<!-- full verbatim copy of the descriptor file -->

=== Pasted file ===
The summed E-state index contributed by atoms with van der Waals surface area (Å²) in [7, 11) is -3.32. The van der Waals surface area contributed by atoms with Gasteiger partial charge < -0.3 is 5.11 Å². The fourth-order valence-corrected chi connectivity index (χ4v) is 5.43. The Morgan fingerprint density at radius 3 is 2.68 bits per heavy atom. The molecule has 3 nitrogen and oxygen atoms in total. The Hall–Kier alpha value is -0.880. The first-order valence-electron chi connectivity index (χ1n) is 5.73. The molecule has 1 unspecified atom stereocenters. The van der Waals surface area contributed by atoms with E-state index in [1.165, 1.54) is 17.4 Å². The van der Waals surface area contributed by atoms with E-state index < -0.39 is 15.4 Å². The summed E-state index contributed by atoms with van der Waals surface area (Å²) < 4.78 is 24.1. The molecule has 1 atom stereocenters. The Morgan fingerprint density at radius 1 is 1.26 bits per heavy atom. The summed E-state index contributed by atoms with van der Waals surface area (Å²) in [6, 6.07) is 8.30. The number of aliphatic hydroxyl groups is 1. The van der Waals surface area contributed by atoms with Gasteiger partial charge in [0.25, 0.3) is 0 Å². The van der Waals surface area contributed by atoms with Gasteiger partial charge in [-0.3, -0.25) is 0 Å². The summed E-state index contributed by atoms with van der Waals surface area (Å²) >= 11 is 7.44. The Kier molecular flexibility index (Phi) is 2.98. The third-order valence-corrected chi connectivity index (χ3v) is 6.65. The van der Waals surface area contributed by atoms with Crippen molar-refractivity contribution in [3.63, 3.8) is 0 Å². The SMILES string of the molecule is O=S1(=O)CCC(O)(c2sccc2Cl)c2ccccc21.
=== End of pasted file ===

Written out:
The summed E-state index contributed by atoms with van der Waals surface area (Å²) in [7, 11) is -3.32. The van der Waals surface area contributed by atoms with Gasteiger partial charge < -0.3 is 5.11 Å². The fourth-order valence-corrected chi connectivity index (χ4v) is 5.43. The Morgan fingerprint density at radius 3 is 2.68 bits per heavy atom. The molecule has 3 nitrogen and oxygen atoms in total. The Hall–Kier alpha value is -0.880. The first-order valence-electron chi connectivity index (χ1n) is 5.73. The molecule has 1 unspecified atom stereocenters. The van der Waals surface area contributed by atoms with E-state index in [1.165, 1.54) is 17.4 Å². The van der Waals surface area contributed by atoms with E-state index < -0.39 is 15.4 Å². The summed E-state index contributed by atoms with van der Waals surface area (Å²) < 4.78 is 24.1. The molecule has 1 atom stereocenters. The Morgan fingerprint density at radius 1 is 1.26 bits per heavy atom. The summed E-state index contributed by atoms with van der Waals surface area (Å²) in [6, 6.07) is 8.30. The number of aliphatic hydroxyl groups is 1. The van der Waals surface area contributed by atoms with Gasteiger partial charge in [0.25, 0.3) is 0 Å². The van der Waals surface area contributed by atoms with Gasteiger partial charge in [-0.3, -0.25) is 0 Å². The summed E-state index contributed by atoms with van der Waals surface area (Å²) >= 11 is 7.44. The Kier molecular flexibility index (Phi) is 2.98. The third-order valence-corrected chi connectivity index (χ3v) is 6.65. The van der Waals surface area contributed by atoms with Crippen molar-refractivity contribution in [3.63, 3.8) is 0 Å². The SMILES string of the molecule is O=S1(=O)CCC(O)(c2sccc2Cl)c2ccccc21.